BLOCKING THE VOTE: Just in time for the elections, the Brennan Center for Justice at the New York University School of Law has released one of the first serious examinations of voter purging. That’s the practice of removing voters from registration lists in order to update state registration rolls. The center studied purge practices in twelve states – Florida, Kentucky, Indiana, Michigan, Missouri, Nevada, New York, Ohio, Oregon, Pennsylvania, Washington, and Wisconsin – and concluded (no surprise) that "election officials across the country are routinely striking millions of voters from the rolls through a process that is shrouded in secrecy, prone to error, and vulnerable to manipulation."
Myrna Pérez, counsel at the Brennan Center, said, "Far too frequently, however, eligible, registered citizens show up to vote and discover their names have been removed from the voter lists because election officials are maintaining their voter rolls with little accountability and wildly varying standards. ... Our report finds the following: According to the US Election Assistance Commission, between 2004 and 2006, thirty-nine states and the District of Columbia reported purging more than 13 million voters from registration rolls. ... Voter Purges finds four problematic practices with voter purges that continue to threaten voters in 2008: purges rely on error-ridden lists; voters are purged secretly and without notice; bad 'matching' criteria mean that thousands of eligible voters will be caught up in purges; and insufficient oversight leaves voters vulnerable to erroneous or manipulated purges.”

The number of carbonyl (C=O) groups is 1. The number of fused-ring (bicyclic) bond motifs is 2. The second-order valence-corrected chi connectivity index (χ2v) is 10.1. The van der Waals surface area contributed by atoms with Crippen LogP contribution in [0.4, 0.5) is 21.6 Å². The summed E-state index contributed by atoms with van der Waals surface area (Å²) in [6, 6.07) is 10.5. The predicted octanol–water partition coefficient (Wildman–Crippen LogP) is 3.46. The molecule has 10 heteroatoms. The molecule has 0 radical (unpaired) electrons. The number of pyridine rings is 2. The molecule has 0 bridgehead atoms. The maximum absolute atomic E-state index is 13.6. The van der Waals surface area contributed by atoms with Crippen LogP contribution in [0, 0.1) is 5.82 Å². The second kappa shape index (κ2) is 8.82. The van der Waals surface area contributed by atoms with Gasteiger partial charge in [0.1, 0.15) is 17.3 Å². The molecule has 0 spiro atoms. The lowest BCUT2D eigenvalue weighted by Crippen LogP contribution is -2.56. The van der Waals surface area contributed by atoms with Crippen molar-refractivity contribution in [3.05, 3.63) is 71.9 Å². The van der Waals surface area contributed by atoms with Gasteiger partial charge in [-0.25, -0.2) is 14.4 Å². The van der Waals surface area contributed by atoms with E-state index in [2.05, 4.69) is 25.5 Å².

Wendy Weiser, deputy director of the Center’s Democracy Program, added, "Given the close margins by which elections are won, the number of people wrongfully purged can make a difference.”
The report provides some examples of recent purges:
* In Mississippi earlier this year, a local election official discovered that another official had wrongly purged 10,000 voters from her home computer just a week before the presidential primary.
* In Muscogee, Georgia this year, a county official purged 700 people from the voter lists, supposedly because they were ineligible to vote due to criminal convictions. The list included people who’d never even received a parking ticket.
* In Louisiana, including areas hit hard by hurricanes, officials purged approximately 21,000 voters, ostensibly for registering to vote in another state, without sufficient voter protections.
* In 2004, Florida planned to remove 48,000 "suspected felons" from its voter rolls even though many of them were eligible to vote. When the flawed process generated a list of 22,000 African Americans to be purged and only 61 voters with Hispanic surnames, in spite of Florida’s sizable Hispanic population, it took pressure from voting rights groups to stop Florida officials from using the purge list.
THE DEBATES: Last week Barack Obama and John McCain took the stage, and most people saw it either as a draw or a narrow win for Obama. On October 2, it was Biden and Palin. If there was any news, it boils down to this. Sarah Palin didn’t self-destruct, as many people expected, and, like Dick Cheney, she thinks the Vice President should have more power. As I’ve said before, be afraid.
VP Debate Highlight Reel
WOW MOMENT: On the NPR show Fresh Air Thursday, former CIA operative Robert Baer, author of the new book, The Devil We Know, said he and most CIA agents he knows think Osama bin Laden may be dead. It might be a good idea to do a little more research on that before we charge into the border between Afghanistan and nuclear-armed Pakistan to find him.
THE BIG STORY
ECONOMIC ARMAGEDDON, WEEK THREE: Let’s catch up. Last weekend Congressional leaders worked out a deal on the so-called rescue plan. Then, on Monday morning, Sen. McCain declared victory – just before the bill went down to defeat. Two-thirds of House Republicans, plus a smaller group of Democratic populists, just said no. Republicans blamed Nancy Pelosi – except for McCain, who blamed Obama.
By the end of the day the stock market was down 777 points, the largest one-day point drop in anyone’s memory, and Citigroup agreed to buy the retail banking operations of Wachovia, which was on the verge of collapse.